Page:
The Reason for Boundless Optimism

This, from a wonderful op/ed piece in the Wall Street Journal over the weekend entitled: From Phoenicia to Hayek to the ‘Cloud’ by Matt Ridley.

The crowd-sourced, wikinomic cloud is the new, new thing that all management consultants are now telling their clients to embrace.  Yet the cloud is not a new thing at all.  It has been the source of human invention all along.  Human technological advancement depends not on individual intelligence, but on collective idea sharing, and it has done so for tens of thousands of years…

Knowledge is dispersed and shared. Friedrich Hayek was the first to point out, in his famous 1945 essay “The Uses of Knowledge in Society,” that central planning cannot work because it is trying to substitute an individual all-knowing intelligence for a distributed and fragmented system of localized but connected knowledge.

So dispersed is knowledge, that, as Leonard Reed famously observed in his 1958 essay “I, Pencil,” nobody on the planet knows how to make a pencil. The knowledge is dispersed among many thousands of graphite miners, lumberjacks, assembly line workers, ferrule designers, salesmen and so on. This is true of everything that I use in my everyday life, from my laptop to my shirt to my city. Nobody knows how to make it or to run it. Only the cloud knows…

…good ideas can spread through trade. New weapons, new foods, new crafts, new ornaments, new tools. Suddenly you are no longer relying on the inventiveness of your own tribe or the capacity of your own territory. You are drawing upon ideas that occurred to anybody anywhere anytime within your trading network….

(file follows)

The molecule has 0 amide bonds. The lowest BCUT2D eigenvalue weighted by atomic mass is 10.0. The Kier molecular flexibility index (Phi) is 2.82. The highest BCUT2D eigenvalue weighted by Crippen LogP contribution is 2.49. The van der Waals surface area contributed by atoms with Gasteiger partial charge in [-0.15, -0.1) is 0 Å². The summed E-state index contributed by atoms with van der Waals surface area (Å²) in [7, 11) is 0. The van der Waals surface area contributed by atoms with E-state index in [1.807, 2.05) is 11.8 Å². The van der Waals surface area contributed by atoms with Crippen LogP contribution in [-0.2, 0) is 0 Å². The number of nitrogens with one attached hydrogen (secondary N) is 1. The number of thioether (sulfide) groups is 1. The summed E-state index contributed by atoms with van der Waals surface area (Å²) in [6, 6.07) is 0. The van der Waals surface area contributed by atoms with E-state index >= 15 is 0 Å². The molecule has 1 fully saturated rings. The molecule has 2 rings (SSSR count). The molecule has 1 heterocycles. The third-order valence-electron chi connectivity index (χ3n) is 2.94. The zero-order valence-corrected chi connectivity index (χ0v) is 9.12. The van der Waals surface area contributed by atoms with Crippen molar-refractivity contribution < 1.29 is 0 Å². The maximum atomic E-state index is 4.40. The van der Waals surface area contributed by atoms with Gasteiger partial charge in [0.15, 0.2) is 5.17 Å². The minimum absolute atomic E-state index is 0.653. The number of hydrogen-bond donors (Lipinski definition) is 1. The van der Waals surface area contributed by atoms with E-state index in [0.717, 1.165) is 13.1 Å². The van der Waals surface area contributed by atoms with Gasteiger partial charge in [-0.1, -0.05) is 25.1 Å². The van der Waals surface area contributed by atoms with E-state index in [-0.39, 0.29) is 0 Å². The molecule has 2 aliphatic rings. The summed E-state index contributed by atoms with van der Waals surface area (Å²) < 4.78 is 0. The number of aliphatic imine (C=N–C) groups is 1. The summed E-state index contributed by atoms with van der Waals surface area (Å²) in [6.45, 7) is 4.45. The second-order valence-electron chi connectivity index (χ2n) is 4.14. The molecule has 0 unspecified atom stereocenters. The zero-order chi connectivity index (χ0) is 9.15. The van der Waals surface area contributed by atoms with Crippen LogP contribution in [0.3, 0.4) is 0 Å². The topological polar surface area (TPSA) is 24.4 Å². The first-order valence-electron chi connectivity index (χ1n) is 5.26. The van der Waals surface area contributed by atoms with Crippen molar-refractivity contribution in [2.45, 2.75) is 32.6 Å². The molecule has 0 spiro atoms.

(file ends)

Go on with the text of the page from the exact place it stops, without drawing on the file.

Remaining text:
That is what trade does. It creates a collective innovating brain as big as the trade network itself.

So far this is already inspiring. We are advanced by the collective brain power of everyone we trade with… need there be any further discussion of free markets and open trade?  Why, other than in pursuit of enslavement, would anyone suggest limiting the “collective innovating brain?”  But there’s more; there’s reason for unbridled optimism.  Not just a positive outlook, not just a subtle feeling that the world will work itself out, but a genuine, over-the-top realization of optimism perfected.

Which is of course why the Internet is such an exciting development. For the first time humanity has not just some big collective brains, but one truly vast one in which almost everybody can share and in which distance is no obstacle.

The power of the one, vast, collective brain found in the Internet is the greatest development in mankind’s civilization since the creation of civilization itself.  Up till now, when areas were “socially networked by the trading ships of Phoenicians, Greeks, Arabs or Venetians, culture and prosperity advanced. When the network collapsed … prosperity stagnated.”  The social networking of mankind is now instantaneous and worldwide.  Even systems that effort to control information cannot control the Internet; information will out because the innovation crossed the tipping point.  Once we became “one truly vast (collective brain) in which almost everybody can share…” we became a force beyond the reach of any man’s desire to control.  What could possibly overcome the innovation and prosperity of one, worldwide collective brain? Only another equally worldwide collective brain, yet this is not possible. The space was filled at the moment of the tipping point.  It cannot be unfilled and replaced with a lack of knowing.  It has happened.  The future is very bright indeed.

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